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Special Events

Seeing the Light

Since the last quarter of 2000, it's been called sluggish, weak, slumping, limping and lumbering. What is "it?" The U.S. Economy, of course. With the stock market taking more dips and turns this year than Disneyland's "Mr. Toad's Wild Ride," consumers and businesses have felt, at times, cautious, depressed and scared, to downright confused, to guardedly optimistic.

A Labor Department report released in June notes that American workers' productivity, a key element of prosperity, posted its worst quarterly showing since 1993. And a monthly poll by Blue Chip Economic Indicators, also published in June, reported that "The U.S. economy should manage to escape a full-blown recession, but its growth is meager and it is skating on thin ice."

Meanwhile, Steve Reitter, director of customer service for Encore Party Rentals in Hudson, Mass. proposes a slightly different take: "Remember that old story of the hot dog vendor by the side of the road? His business was great until somebody said, 'Don't you know there's a Depression on?' And he stopped advertising and his business started failing. You have to ask yourself, are people talking themselves into or out of a bad economy? Is it a self-fulfilling prophecy?"

Here, professionals from numerous segments of the special event industry offer their take on the state of the economy and its impact on the world of special events.


"Hesitation was certainly the watchword for the first six months of 2001," says Tom Gifford, vice president of Los Angeles-based Abbey Event Services. "If people didn't need to commit to spending the dollars, they didn't. All the planners and caterers we've talked to agree that business just seemed to suddenly drop off during the first half of the year." It wasn't until the anticipated Hollywood writers' strike was averted that people "stopped holding their breath," Gifford says. He notes that operators he knows generally cut back wherever they could during the first two quarters of 2001, and currently expect to see growth for the remainder of the year.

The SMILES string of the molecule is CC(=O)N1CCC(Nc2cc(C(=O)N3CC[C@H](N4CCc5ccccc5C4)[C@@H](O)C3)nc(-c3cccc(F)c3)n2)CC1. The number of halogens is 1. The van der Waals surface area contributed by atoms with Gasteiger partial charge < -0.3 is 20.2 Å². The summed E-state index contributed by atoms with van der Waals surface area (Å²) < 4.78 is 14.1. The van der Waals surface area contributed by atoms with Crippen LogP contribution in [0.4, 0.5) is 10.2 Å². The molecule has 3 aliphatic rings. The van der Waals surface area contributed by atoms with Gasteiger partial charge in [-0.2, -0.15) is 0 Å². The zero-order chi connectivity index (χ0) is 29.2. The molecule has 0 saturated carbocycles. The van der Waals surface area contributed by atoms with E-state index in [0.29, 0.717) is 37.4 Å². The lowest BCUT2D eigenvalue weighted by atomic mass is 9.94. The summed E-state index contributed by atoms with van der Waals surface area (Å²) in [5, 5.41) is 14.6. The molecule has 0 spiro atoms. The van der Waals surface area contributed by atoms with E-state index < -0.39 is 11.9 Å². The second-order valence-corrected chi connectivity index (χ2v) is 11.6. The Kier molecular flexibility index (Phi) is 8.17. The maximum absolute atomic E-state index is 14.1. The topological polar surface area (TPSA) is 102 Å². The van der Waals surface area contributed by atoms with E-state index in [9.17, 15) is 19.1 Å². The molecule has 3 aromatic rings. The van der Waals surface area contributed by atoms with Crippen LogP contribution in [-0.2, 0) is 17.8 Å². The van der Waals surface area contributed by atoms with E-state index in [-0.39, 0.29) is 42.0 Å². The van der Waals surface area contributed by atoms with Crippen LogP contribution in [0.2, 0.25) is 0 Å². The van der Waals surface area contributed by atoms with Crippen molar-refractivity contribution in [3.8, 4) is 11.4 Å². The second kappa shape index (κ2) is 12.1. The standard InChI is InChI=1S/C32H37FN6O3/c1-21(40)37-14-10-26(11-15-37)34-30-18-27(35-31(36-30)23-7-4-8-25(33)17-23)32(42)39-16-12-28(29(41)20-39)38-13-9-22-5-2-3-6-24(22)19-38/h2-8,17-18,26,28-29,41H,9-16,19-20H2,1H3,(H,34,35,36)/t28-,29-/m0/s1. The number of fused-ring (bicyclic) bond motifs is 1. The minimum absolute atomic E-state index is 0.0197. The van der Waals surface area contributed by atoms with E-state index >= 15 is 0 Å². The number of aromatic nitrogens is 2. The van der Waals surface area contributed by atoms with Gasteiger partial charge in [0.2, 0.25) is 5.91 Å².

"In the corporate sector, we're seeing meetings that are smaller and not as elaborate," notes Edie Layton, corporate director of catering and conferences for the Ritz Carlton Hotel Co. The Atlanta-based upscale hotel chain has 50 properties located around the world. "The big incentive programs are just not coming together this year. But the social market is booming, everything from teas and galas to bat mitzvahs and weddings."

"I have seen my clients lay off their staffs," admits Andrea Michaels, president of Los Angeles-based Extraordinary Events. "When that happens, they need more outside help from companies such as mine."

When times are bad, Michaels says, two things become more necessary: emphasizing employee morale with recognition events, and using events as tools to market company brand and deliver specific messages. "Using meetings and events to accomplish these becomes necessary, and, in essence, bad times are good times for us. We have had an exceptional first half of the year."


Good evidence that the economy has been wobbling is the change in ordering style seen by many vendors. "Price was no object for one client when they started their planning six months ago. Now, they're looking closely at the bottom line," says Encore Party Rental's Reitter.

Moshe Aelyon, president of Mosaic Events in Westport, Conn., says he sees a trend among corporate clients toward "perceived value." "People are managing their budgets more carefully. They are not altering the budget, but are very aware of the perception of wasting money. A client recently opted not to do a logo on napkins. They still wanted perfection, but didn't feel it necessary to be lavish."